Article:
As if the myopia of Save Darfur is not bad enough, then there are the political sideshows which aim to distract attention from the government’s recent activities in Jebel Marra. First there is the carnival of the incompetent in Doha. Susan Rice’s remarks that Doha is a “mere truce between two Islamists factions” are completely correct. Yet given her clarity, why is the US State Department supporting a “peace process” with individuals like Tigani Seisi when he has never been anything more than a puppet of Sadiq Al-Mahdi and the Umma Party? Why should a man who is held in such distaste by the people of Darfur be championed as their leader when his spell as Governor of the region was nothing short of a disaster?

Finally, why is there a systematic attempt to downplay the government of Sudan’s campaign of genocide in Jebel Marra by linking it to fights between opposing rebel factions? This persistent reporting of rebel group infighting when a quarter of a million people face annihilation by the government is bizarre to say the least. The ability to downplay the crisis faced by such a large amount of people demonstrates the effectiveness of the Sudanese government media machine. It also shows how one of the most despicable campaigns that the government has launched to systematically destroy and purge the heartland of Darfur while the world looks the other way, has been successfully disguised by amplifying a lesser story.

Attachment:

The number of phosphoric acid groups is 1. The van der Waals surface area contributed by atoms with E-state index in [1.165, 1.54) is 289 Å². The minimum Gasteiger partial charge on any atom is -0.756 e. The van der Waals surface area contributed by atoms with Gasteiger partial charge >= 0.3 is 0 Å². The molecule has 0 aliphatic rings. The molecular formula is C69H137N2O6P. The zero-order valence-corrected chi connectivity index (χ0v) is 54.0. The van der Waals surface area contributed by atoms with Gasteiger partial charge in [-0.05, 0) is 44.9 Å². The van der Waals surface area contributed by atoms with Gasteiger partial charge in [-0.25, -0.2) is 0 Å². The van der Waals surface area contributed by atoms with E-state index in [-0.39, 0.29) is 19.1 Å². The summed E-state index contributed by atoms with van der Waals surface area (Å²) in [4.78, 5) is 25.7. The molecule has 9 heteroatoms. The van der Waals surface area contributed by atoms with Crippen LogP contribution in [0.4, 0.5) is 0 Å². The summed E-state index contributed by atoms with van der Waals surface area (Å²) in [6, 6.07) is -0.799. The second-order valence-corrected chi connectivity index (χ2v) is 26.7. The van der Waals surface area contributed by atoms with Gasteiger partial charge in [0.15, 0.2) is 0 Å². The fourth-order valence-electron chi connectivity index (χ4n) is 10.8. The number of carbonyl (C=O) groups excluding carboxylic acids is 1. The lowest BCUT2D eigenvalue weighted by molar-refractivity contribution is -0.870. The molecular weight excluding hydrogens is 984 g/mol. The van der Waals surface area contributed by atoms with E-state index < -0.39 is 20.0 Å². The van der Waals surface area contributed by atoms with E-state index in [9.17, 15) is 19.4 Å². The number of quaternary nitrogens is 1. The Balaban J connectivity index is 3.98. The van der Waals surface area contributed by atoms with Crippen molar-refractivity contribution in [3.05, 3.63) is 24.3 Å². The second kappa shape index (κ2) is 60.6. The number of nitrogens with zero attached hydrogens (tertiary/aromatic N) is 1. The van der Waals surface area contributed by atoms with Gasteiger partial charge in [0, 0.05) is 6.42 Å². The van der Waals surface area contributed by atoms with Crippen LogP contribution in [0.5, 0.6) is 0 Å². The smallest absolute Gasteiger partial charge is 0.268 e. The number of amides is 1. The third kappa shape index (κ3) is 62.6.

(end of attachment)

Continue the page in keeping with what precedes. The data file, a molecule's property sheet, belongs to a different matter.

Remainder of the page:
If genocide is about intent, then it is hard to find clearer evidence of a systematic attempt to annihilate a group of people in a given geographical area than in Jebel Marra today. In the eastern and southeastern areas of the Jebel Marra -- in towns such as Kidinyeer, Leibei, Faina, Dirbat, and Jawa -- there is a clear attempt to encircle the area with the express intention of preventing people from being able to enter or leave. Once the population is locked into the area, the real work of genocide can proceed apace. Water sources are buried leaving locals without any way to access clean drinking water. Grain stores are burnt, cutting the supply of food to nothing. Grinding mills are taken away to ensure that no flour can be made. The government forces which invaded the region have also looted houses, markets and removed all the livestock. Even the humanitarian organizations that were operating have been forced to withdraw from the area as a result of their offices being looted. Food is now in scarce supply; potable water absent and the scene is set for carnage on a massive scale.